Doctor of Philosophy (PhD)


Biological Sciences

Document Type



Photosystem II (PSII) is the first component in the photosynthetic electron transport chain that enables the capture and conversion of light energy into storable chemical energy. The biogenesis and repair of PSII is complicated. We aim to better understand these processes, specifically D1 subunit translation and degradation. To identify protein factors that are involved in the translation of psbA, encoding D1, we used a forward genetic screen of a Chlamydomonas reinhardtii mutant pool and found a mutant defective in PSII biogenesis. We then mapped the causative gene to be the homolog of Arabidopsis High Fluorescence 244(HCF244) gene, or CrHCF244. We show CrHCF244 is required for psbA translation in the alga. TheArabidopsis HCF244 gene complemented the algal mutant. These results experimentally prove the functional conservation of the homologs in algae and land plants. Chlorophyll biosynthesis and apo-D1 translation have been shown to be linked in cyanobacteria and plants. However, there was a lack of chlorophyll changes in ∆CrHCF244, supporting the uncoupling of D1 translation and chlorophyll association in algae. Interestingly, suppressor mutants of the CrHCF244 mutant were observed, pointing to the presence of alternative pathway(s) for D1 translational control.

PSII is known to undergo frequent photodamage and repair. D1 turnover is key to PSII repair. In plants, the degradation of D1 is carried out by cooperation between Deg and FtsH proteases. In algae, it’s not known whether Degs played a role in PSII repair. To study the functions of Degs in algae including any role in D1 degradation, we characterized Deg9 in Chlamydomonas. In vitro protease assays showed that recombinant Deg9 has serine protease activity and immunofluorescence results revealed that Deg9 is localized to the chloroplast. However, CRISPR-Cas9 knockout mutants of deg9 did not exhibit a photoinhibition phenotype and D1 degradation rate is not affected in the mutants, indicating that Deg9 is not required for PSII repair. The lack of phenotype could be accounted for by genetic redundancy of Deg genes. Alternatively, Deg9 could function in processes not related to PSII repair. A methyl viologen sensitive phenotype in the mutants suggests a role in photooxidative stress.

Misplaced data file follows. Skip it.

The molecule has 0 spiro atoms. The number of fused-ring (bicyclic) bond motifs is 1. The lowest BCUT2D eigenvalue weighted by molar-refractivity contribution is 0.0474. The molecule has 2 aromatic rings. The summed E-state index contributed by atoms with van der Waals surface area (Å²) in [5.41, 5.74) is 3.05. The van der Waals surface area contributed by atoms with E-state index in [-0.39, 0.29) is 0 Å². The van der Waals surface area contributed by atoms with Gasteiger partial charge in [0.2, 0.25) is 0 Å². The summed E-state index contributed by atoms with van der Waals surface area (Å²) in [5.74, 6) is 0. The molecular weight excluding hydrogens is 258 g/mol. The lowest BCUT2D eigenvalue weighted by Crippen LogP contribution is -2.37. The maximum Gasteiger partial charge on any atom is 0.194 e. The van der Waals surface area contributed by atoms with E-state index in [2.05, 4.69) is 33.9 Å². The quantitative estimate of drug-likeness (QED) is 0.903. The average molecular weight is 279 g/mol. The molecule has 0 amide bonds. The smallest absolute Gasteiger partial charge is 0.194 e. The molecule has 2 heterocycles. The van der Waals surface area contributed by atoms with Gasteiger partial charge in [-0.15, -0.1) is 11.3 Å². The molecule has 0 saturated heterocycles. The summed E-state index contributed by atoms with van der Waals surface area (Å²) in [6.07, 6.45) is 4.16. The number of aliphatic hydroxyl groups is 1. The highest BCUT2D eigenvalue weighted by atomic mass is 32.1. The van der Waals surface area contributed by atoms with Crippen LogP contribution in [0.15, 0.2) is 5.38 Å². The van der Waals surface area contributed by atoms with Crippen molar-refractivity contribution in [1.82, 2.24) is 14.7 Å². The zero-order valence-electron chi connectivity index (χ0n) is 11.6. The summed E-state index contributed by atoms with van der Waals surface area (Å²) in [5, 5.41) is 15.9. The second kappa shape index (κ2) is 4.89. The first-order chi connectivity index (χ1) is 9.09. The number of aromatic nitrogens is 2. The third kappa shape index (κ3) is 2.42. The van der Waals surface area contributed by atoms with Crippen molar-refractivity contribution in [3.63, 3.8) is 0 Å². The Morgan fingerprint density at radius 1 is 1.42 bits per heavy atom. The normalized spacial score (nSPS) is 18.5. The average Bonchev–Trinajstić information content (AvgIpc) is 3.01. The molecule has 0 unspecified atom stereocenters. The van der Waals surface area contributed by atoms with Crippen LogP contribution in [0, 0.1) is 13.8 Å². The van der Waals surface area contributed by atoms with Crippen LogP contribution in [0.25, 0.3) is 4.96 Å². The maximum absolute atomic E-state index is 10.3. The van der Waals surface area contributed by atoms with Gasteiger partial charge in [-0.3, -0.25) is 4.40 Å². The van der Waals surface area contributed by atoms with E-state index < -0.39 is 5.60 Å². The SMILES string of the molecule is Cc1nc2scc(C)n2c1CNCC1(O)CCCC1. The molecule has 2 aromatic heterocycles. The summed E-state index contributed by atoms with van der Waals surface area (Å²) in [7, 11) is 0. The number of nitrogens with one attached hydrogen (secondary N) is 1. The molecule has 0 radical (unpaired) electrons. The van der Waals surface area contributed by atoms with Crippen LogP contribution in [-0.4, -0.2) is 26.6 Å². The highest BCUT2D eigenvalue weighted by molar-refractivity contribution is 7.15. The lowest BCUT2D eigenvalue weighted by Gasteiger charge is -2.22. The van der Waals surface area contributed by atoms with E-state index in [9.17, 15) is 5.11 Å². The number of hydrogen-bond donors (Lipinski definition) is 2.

Committee Chair

Vinyard David

Available for download on Sunday, April 04, 2027